Equifax compiles financial information on your company to provide an in depth analysis that can help you make better business decisions. This firm uses three main factors to determine the financial viability of your company:

  • Payment trend and payment index – A 12-month payment trend and comparison to your industry’s standards. 
  • Business credit risk score – Predicts the risk of your business incurring a 90-day severe delinquency or charge-off over the next 12 months. 
  • Business failure score – Predicts the likelihood of your company failing through formal or informal bankruptcy over the next 12 months. 


Experian uses Intelliscore Plus, Experian’s credit score model, to calculate a one to 100 percentile risk score. Intelliscore Plus assesses over 800 variables to calculate your score. Some of those factors include:

  • Years in business
  • New lines of credit opened
  • Payment history


The FICO Small Business Scoring Service (SBSS) calculates the likelihood of your business to make payments on time. This score ranges from zero to 300, the higher the better. Your business needs a minimum score of 140 to pass, but most lenders set their minimum score at 160. FICO uses the following factors to determine your company’s credit risk:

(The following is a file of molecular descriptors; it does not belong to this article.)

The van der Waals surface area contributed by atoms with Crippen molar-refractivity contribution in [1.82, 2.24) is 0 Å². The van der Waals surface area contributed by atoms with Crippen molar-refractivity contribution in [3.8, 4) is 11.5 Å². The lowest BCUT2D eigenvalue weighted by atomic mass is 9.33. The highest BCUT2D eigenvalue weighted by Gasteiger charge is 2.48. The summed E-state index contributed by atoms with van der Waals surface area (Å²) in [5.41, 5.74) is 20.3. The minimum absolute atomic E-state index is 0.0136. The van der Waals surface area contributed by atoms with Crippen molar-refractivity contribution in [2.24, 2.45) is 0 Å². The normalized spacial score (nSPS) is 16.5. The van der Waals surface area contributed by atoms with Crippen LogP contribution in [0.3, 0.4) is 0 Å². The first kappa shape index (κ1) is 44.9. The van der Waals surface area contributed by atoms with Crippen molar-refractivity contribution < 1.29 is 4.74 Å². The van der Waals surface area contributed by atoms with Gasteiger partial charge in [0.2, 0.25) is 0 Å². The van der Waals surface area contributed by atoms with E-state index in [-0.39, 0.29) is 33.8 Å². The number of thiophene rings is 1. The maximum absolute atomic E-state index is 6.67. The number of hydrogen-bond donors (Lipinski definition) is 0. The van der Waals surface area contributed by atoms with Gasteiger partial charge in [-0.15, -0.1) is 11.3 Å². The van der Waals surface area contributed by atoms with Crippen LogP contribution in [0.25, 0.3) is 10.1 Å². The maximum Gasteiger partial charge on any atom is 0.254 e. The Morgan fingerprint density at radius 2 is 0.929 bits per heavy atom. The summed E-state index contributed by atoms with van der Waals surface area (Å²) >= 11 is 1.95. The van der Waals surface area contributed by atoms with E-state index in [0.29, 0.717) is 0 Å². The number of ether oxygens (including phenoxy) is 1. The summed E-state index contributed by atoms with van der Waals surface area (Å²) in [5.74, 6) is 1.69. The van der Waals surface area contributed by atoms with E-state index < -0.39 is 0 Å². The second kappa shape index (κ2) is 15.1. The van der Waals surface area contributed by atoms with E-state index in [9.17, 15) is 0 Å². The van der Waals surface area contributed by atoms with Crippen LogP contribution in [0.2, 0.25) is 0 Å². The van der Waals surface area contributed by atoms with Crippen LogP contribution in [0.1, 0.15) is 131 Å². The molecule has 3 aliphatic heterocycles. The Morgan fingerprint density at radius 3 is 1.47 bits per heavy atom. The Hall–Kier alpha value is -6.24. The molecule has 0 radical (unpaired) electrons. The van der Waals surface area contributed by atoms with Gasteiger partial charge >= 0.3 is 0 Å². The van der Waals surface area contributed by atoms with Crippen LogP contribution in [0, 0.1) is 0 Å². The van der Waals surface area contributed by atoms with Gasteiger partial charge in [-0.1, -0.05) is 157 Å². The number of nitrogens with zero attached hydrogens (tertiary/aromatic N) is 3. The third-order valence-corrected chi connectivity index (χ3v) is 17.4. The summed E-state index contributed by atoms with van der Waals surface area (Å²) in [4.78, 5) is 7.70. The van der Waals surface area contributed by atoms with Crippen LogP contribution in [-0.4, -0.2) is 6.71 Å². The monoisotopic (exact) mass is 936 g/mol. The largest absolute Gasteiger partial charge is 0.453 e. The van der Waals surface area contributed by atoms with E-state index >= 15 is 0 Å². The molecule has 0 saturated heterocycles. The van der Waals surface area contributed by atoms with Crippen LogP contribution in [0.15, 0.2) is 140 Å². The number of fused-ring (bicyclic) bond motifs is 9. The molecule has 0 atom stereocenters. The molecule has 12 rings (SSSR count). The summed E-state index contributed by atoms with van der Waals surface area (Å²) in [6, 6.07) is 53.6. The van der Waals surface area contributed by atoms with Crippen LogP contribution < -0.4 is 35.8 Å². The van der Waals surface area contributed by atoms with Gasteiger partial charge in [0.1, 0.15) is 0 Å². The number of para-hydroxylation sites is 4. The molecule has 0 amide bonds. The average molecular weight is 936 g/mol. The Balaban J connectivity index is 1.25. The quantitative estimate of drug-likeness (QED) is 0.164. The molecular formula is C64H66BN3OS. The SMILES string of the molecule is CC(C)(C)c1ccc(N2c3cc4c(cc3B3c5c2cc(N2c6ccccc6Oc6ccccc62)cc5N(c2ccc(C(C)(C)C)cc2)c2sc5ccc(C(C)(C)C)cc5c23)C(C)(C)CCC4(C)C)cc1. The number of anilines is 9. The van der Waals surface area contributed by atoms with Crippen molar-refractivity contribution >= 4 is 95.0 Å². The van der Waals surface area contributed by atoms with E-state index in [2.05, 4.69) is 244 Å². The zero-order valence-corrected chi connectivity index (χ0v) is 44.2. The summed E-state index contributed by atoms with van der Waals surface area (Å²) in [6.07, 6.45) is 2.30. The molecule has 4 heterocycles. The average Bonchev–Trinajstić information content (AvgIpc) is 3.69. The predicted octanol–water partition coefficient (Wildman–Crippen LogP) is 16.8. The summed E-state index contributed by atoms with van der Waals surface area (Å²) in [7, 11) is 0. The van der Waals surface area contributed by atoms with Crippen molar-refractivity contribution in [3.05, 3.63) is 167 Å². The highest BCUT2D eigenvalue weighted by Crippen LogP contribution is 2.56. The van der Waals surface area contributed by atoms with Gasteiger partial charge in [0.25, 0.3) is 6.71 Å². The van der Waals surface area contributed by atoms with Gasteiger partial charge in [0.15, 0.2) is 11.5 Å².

• Personal credit history
  • Business credit history
  • Other: Age of business, number of employees, revenue and asset information, etc. 

Checking your business credit report

It’s important to regularly monitor your credit reports to make sure that you’re building healthy credit for your business, because any company can access your business credit reports. That means potential business partners and investors can tap into your financial information at any time before they decide to do business with you. Here’s how to check your business credit report with each credit bureau listed above:

Dun & Bradstreet

Every company that builds a complete credit report with D&B has a D-U-N-S number, which is a nine digit number that identifies your business. You can get this for free if you don’t have one already.